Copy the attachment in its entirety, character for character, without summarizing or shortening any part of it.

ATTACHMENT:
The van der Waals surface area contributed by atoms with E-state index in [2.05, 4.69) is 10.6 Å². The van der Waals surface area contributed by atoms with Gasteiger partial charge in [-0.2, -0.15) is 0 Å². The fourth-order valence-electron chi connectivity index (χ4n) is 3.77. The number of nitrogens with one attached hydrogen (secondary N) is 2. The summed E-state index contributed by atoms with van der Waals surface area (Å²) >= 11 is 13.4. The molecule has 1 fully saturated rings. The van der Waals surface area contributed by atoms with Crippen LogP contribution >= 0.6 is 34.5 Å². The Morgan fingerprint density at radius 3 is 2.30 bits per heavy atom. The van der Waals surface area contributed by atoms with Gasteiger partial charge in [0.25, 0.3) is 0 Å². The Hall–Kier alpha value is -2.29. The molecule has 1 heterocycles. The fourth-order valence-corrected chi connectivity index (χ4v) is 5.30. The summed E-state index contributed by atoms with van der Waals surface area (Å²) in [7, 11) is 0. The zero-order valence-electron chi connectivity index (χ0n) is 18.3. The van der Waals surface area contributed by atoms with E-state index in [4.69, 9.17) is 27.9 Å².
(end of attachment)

The van der Waals surface area contributed by atoms with E-state index in [2.05, 4.69) is 10.6 Å². The van der Waals surface area contributed by atoms with Gasteiger partial charge in [-0.2, -0.15) is 0 Å². The fourth-order valence-electron chi connectivity index (χ4n) is 3.77. The number of nitrogens with one attached hydrogen (secondary N) is 2. The summed E-state index contributed by atoms with van der Waals surface area (Å²) >= 11 is 13.4. The molecule has 1 fully saturated rings. The van der Waals surface area contributed by atoms with Crippen LogP contribution >= 0.6 is 34.5 Å². The Morgan fingerprint density at radius 3 is 2.30 bits per heavy atom. The van der Waals surface area contributed by atoms with Gasteiger partial charge in [0.25, 0.3) is 0 Å². The Hall–Kier alpha value is -2.29. The molecule has 1 heterocycles. The fourth-order valence-corrected chi connectivity index (χ4v) is 5.30. The summed E-state index contributed by atoms with van der Waals surface area (Å²) in [7, 11) is 0. The zero-order valence-electron chi connectivity index (χ0n) is 18.3. The van der Waals surface area contributed by atoms with E-state index in [4.69, 9.17) is 27.9 Å².